Lives saved with use of carbon monoxide detector
WILSON TOWNSHIP – A carbon monoxide detector alerted a Wilson Township household in time to prevent injury Monday.
Wilson Township firefighters were called out to a house on Werth Road shortly after 11 a.m. Monday, department Chief Gil LaCross said. According to the incident report, the people inside the house had opened some windows and evacuated. They were starting to experience mild symptoms of carbon monoxide before they did, and the house’s carbon monoxide detectors had alerted them to the problem as well.
Their symptoms cleared quickly, and after paramedics checked them out and consulted with the hospital they determined no treatment was necessary, LaCross said. The furnace chimney cap had shifted, apparently blocking the exhaust, and Alpena Township firefighters assisted with their carbon monoxide analyzer.
While the people inside the house were just starting to feel the effects, carbon monoxide is a potentially deadly gas, LaCross said.
“If you don’t heed the warnings from it and get out, you’re going to end up dying from it,” he said.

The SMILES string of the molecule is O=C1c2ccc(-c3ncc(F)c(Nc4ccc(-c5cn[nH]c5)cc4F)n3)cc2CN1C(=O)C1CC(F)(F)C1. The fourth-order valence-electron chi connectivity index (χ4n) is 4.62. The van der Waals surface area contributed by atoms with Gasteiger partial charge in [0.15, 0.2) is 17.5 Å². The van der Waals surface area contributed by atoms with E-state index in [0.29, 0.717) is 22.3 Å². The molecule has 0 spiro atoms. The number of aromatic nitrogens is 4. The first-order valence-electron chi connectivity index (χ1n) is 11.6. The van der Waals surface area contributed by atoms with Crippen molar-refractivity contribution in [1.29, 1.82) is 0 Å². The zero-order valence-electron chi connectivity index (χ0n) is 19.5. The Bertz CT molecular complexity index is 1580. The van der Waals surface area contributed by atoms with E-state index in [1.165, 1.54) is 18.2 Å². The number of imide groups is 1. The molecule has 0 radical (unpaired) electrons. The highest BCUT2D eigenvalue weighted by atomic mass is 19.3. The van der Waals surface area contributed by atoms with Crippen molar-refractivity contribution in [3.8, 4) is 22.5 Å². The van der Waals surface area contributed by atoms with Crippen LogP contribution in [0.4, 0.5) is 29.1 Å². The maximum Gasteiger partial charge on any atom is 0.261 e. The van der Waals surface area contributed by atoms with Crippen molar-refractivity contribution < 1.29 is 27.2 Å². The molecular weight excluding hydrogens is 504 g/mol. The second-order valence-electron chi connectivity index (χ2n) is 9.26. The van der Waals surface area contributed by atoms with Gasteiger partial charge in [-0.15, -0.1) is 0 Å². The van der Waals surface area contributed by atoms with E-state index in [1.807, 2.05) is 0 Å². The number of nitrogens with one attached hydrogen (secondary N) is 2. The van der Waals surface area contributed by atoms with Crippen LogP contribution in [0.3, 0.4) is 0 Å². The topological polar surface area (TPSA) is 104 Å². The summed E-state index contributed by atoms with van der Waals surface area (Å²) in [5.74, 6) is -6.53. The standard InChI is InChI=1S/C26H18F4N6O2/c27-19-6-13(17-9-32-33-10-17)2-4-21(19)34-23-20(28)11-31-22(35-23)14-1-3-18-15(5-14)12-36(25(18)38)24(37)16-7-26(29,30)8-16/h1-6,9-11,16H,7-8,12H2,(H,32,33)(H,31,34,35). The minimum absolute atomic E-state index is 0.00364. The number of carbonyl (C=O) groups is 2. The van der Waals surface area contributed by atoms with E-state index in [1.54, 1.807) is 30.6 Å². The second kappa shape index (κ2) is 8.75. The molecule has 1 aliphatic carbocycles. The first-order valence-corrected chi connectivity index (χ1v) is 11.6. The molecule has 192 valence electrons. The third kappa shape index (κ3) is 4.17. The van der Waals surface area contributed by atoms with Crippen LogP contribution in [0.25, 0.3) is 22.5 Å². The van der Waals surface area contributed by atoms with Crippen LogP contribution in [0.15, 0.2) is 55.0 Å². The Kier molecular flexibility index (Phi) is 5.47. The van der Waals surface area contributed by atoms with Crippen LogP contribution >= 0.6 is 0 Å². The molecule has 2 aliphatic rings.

Carbon monoxide attaches to the hemoglobin in red blood cells, preventing them from carrying oxygen, LaCross said. Early symptoms of exposure are headaches, nausea and possibly difficulty breathing.
Those symptoms progress to drowsiness, vomiting and, later, unconsciousness, Alpena City Fire Shift Captain Mike Manchester said. Those who have been poisoned to the point of vomiting need immediate medical attention, and chronic exposure to low levels can cause flu-like symptoms for days at a time.
“Sometimes people who think they have a flu or cold that won’t go away probably should get their appliances looked at,” he said.
Carbon monoxide is an odorless, colorless product of combustion, and gas appliances are the main household sources, Manchester said. This includes furnaces, water heaters, gas fireplaces and dryers. Improperly vented appliances are the most common cause of high household levels. Chimneys or vents can get blocked by snow, or haven’t been properly cleaned out. Since most furnaces are gas-fired, winter is a common time for household carbon monoxide problems.
Gas-powered generators are another source, Manchester said. They need to be run outside and away from any doors, windows or vents.
“Basically what you want to do is make sure appliances are kept up in good condition,” he said. “We always recommend having furnaces checked at least annually.”
Having a good detector is also important, Manchester said. Be sure to follow instructions when installing them, as putting them too close to certain gas-burning appliances can cause false alarms. Less expensive detectors also tend to give more false alarms.
If the detector sounds, or someone is experiencing symptoms, call the gas company or fire department and get outside, Manchester said. LaCross also suggested calling a repair service and staying outside until they check appliances and vents.
The Centers for Disease Control has more information on carbon monoxide poisoning and prevention online at: www.cdc.gov/co/